Grassroots Response to Excessive Testing
New York State principal Don Sternberg reports that his letter to parents, featured in my blog last week, has received an enormously positive response from parents and colleagues, generating over 65,000 hits as of last week alone. Now he’s encouraging a grassroots movement in which everyone who agrees with the ideas set forth in the letter write or email the Governor, the NYS Board of Regents or the NYS Commissioner of Education to protest excessive testing and the misuse of results.
Along those lines, the Niagara Regional PTA prepared a resolution to submit to the state PTA convention this fall. The resolution calls for a moratorium on high stakes testing in the state as well as the elimination of the requirement that 40% of teacher evaluation be based on tests. In addition, the resolution calls for NYS to end its contract with Pearson as the developer of state tests and return to the practice of using teachers, administrators, and the college community to develop them instead.
The rationale for the resolution includes research that indicates that flawed tests developed by Pearson have rendered them “virtually useless at measuring the effects of classroom instruction” according to the New York Times (July 28, 2012). “Why would we spend millions of dollars and subject children to another year of emotional distress when it has been determined that these high stakes test yield no useful information?” the document asks. The entire resolution can be accessed here.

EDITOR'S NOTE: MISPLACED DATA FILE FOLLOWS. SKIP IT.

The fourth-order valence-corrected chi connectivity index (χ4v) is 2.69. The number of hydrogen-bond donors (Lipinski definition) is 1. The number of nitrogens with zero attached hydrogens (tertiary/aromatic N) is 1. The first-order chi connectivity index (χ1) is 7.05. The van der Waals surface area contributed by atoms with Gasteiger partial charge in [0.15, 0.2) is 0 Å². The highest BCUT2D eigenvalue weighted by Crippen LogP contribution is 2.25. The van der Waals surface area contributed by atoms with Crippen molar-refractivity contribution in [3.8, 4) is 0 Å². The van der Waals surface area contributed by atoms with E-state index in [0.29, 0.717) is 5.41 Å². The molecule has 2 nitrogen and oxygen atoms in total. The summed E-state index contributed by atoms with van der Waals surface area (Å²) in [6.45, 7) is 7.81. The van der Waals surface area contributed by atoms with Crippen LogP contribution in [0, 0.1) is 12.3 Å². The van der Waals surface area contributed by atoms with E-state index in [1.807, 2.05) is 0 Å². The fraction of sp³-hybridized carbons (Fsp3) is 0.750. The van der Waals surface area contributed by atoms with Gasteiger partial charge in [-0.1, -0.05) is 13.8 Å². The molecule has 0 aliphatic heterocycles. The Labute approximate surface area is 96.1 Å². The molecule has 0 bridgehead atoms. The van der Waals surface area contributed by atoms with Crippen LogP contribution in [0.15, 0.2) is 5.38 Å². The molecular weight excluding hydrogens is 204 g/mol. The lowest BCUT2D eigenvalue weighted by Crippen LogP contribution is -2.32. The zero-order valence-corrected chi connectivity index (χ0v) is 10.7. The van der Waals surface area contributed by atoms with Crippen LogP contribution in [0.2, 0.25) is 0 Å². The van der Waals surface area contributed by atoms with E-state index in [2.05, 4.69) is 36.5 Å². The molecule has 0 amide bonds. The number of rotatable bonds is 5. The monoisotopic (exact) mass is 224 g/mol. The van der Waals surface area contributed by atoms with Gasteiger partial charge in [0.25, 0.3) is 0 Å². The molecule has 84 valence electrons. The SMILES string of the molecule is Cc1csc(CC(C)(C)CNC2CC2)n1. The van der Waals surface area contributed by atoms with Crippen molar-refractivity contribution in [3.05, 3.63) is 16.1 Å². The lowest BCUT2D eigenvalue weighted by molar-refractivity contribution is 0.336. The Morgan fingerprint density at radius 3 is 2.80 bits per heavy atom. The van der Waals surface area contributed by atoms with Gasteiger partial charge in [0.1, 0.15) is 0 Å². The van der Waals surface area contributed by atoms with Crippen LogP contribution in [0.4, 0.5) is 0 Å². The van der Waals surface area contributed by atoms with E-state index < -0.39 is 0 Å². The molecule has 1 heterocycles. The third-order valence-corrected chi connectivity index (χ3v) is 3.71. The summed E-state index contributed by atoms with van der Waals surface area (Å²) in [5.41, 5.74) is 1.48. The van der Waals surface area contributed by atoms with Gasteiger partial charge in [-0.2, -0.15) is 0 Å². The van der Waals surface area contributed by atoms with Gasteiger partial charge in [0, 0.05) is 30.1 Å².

Up to this point politicians have generally ignored the protests of teachers regarding excessive testing and the use of test scores in teacher evaluation, citing self-interest on the teachers’ part. In some ways unions have played into that situation by looking for reasons that kids might perform poorly on tests – home situations, poverty, etc. – instead of focusing on the price kids are paying for all this testing in terms of stress, loss of instructional time, labeling, and self esteem. The focus should have been on the unreliability of the tests and the millions and millions of dollars that Pearson and other testing companies have made at the expense of our children. Instead of pouring that money into school improvement, politicians have chosen to turn it over to those who stand to profit from keeping the testing mania alive.
“The principals, teachers’ unions, and the superintendents of our state have all tried, in vain, to present a logical and reasonable resistance to the statistical analysis process that is now driving educational reform in our state,” writes Sternberg. “The only recourse left and our last resort is a direct letter campaign to the bureaucratic heads of the state and the SED [State Education Department].”
We will be watching to see if a grassroots movement takes off.